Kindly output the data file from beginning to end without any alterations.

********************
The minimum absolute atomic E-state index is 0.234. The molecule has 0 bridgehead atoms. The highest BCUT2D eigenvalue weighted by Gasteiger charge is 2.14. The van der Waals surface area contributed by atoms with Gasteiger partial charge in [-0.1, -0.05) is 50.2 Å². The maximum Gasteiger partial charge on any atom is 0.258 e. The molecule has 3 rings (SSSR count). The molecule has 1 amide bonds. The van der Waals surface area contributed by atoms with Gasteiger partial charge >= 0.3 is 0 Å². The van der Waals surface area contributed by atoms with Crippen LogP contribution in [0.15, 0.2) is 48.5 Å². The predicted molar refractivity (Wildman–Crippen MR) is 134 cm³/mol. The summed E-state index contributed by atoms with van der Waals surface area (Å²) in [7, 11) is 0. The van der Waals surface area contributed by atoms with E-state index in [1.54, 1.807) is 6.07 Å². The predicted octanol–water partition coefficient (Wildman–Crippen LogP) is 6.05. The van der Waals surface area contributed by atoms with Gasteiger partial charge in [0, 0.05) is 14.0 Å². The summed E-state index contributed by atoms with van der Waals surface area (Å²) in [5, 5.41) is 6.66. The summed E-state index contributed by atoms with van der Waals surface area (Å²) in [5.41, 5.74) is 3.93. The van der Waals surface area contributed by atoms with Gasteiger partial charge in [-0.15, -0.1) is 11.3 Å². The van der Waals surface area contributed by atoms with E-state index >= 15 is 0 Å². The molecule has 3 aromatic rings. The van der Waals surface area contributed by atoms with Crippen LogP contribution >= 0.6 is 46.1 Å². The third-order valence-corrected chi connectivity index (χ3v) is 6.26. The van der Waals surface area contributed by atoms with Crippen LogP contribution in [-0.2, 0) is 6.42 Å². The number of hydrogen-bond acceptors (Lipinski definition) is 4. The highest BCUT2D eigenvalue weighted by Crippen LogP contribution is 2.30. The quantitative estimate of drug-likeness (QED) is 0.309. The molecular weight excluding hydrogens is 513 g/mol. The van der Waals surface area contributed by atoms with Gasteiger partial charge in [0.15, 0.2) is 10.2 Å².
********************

The minimum absolute atomic E-state index is 0.234. The molecule has 0 bridgehead atoms. The highest BCUT2D eigenvalue weighted by Gasteiger charge is 2.14. The van der Waals surface area contributed by atoms with Gasteiger partial charge in [-0.1, -0.05) is 50.2 Å². The maximum Gasteiger partial charge on any atom is 0.258 e. The molecule has 3 rings (SSSR count). The molecule has 1 amide bonds. The van der Waals surface area contributed by atoms with Gasteiger partial charge >= 0.3 is 0 Å². The van der Waals surface area contributed by atoms with Crippen LogP contribution in [0.15, 0.2) is 48.5 Å². The predicted molar refractivity (Wildman–Crippen MR) is 134 cm³/mol. The summed E-state index contributed by atoms with van der Waals surface area (Å²) in [7, 11) is 0. The van der Waals surface area contributed by atoms with E-state index in [1.54, 1.807) is 6.07 Å². The predicted octanol–water partition coefficient (Wildman–Crippen LogP) is 6.05. The van der Waals surface area contributed by atoms with Gasteiger partial charge in [0, 0.05) is 14.0 Å². The summed E-state index contributed by atoms with van der Waals surface area (Å²) in [5, 5.41) is 6.66. The summed E-state index contributed by atoms with van der Waals surface area (Å²) in [5.41, 5.74) is 3.93. The van der Waals surface area contributed by atoms with Gasteiger partial charge in [-0.15, -0.1) is 11.3 Å². The van der Waals surface area contributed by atoms with E-state index >= 15 is 0 Å². The molecule has 3 aromatic rings. The van der Waals surface area contributed by atoms with Crippen LogP contribution >= 0.6 is 46.1 Å². The third-order valence-corrected chi connectivity index (χ3v) is 6.26. The van der Waals surface area contributed by atoms with Crippen LogP contribution in [-0.2, 0) is 6.42 Å². The number of hydrogen-bond acceptors (Lipinski definition) is 4. The highest BCUT2D eigenvalue weighted by Crippen LogP contribution is 2.30. The quantitative estimate of drug-likeness (QED) is 0.309. The molecular weight excluding hydrogens is 513 g/mol. The van der Waals surface area contributed by atoms with Gasteiger partial charge in [0.15, 0.2) is 10.2 Å².